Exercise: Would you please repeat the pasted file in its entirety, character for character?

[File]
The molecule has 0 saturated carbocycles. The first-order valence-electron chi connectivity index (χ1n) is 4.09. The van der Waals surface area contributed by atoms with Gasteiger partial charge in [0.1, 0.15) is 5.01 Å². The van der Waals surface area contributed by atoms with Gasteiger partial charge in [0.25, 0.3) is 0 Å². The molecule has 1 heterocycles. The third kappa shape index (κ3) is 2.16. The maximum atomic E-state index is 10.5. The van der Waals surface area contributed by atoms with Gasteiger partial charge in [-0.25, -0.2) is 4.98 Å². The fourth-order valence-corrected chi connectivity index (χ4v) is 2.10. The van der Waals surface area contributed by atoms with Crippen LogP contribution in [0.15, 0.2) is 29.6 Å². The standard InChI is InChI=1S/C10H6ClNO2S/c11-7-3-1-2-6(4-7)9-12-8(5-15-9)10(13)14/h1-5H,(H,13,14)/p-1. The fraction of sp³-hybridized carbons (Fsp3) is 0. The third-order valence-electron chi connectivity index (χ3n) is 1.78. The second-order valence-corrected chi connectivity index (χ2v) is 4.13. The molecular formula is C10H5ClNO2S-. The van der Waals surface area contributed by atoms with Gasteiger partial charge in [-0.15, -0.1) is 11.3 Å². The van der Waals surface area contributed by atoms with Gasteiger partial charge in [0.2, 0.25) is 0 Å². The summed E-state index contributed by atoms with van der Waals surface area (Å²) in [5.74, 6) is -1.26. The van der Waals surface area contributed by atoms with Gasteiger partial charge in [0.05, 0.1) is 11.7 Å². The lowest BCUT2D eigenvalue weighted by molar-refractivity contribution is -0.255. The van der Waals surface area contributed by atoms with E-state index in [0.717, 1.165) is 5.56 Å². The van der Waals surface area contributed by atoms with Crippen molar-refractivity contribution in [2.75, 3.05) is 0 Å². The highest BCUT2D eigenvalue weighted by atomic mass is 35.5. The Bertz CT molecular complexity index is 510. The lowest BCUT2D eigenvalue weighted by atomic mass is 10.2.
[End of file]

The molecule has 0 saturated carbocycles. The first-order valence-electron chi connectivity index (χ1n) is 4.09. The van der Waals surface area contributed by atoms with Gasteiger partial charge in [0.1, 0.15) is 5.01 Å². The van der Waals surface area contributed by atoms with Gasteiger partial charge in [0.25, 0.3) is 0 Å². The molecule has 1 heterocycles. The third kappa shape index (κ3) is 2.16. The maximum atomic E-state index is 10.5. The van der Waals surface area contributed by atoms with Gasteiger partial charge in [-0.25, -0.2) is 4.98 Å². The fourth-order valence-corrected chi connectivity index (χ4v) is 2.10. The van der Waals surface area contributed by atoms with Crippen LogP contribution in [0.15, 0.2) is 29.6 Å². The standard InChI is InChI=1S/C10H6ClNO2S/c11-7-3-1-2-6(4-7)9-12-8(5-15-9)10(13)14/h1-5H,(H,13,14)/p-1. The fraction of sp³-hybridized carbons (Fsp3) is 0. The third-order valence-electron chi connectivity index (χ3n) is 1.78. The second-order valence-corrected chi connectivity index (χ2v) is 4.13. The molecular formula is C10H5ClNO2S-. The van der Waals surface area contributed by atoms with Gasteiger partial charge in [-0.15, -0.1) is 11.3 Å². The van der Waals surface area contributed by atoms with Gasteiger partial charge in [0.2, 0.25) is 0 Å². The summed E-state index contributed by atoms with van der Waals surface area (Å²) in [5.74, 6) is -1.26. The van der Waals surface area contributed by atoms with Gasteiger partial charge in [0.05, 0.1) is 11.7 Å². The lowest BCUT2D eigenvalue weighted by molar-refractivity contribution is -0.255. The van der Waals surface area contributed by atoms with E-state index in [0.717, 1.165) is 5.56 Å². The van der Waals surface area contributed by atoms with Crippen molar-refractivity contribution in [2.75, 3.05) is 0 Å². The highest BCUT2D eigenvalue weighted by atomic mass is 35.5. The Bertz CT molecular complexity index is 510. The lowest BCUT2D eigenvalue weighted by atomic mass is 10.2.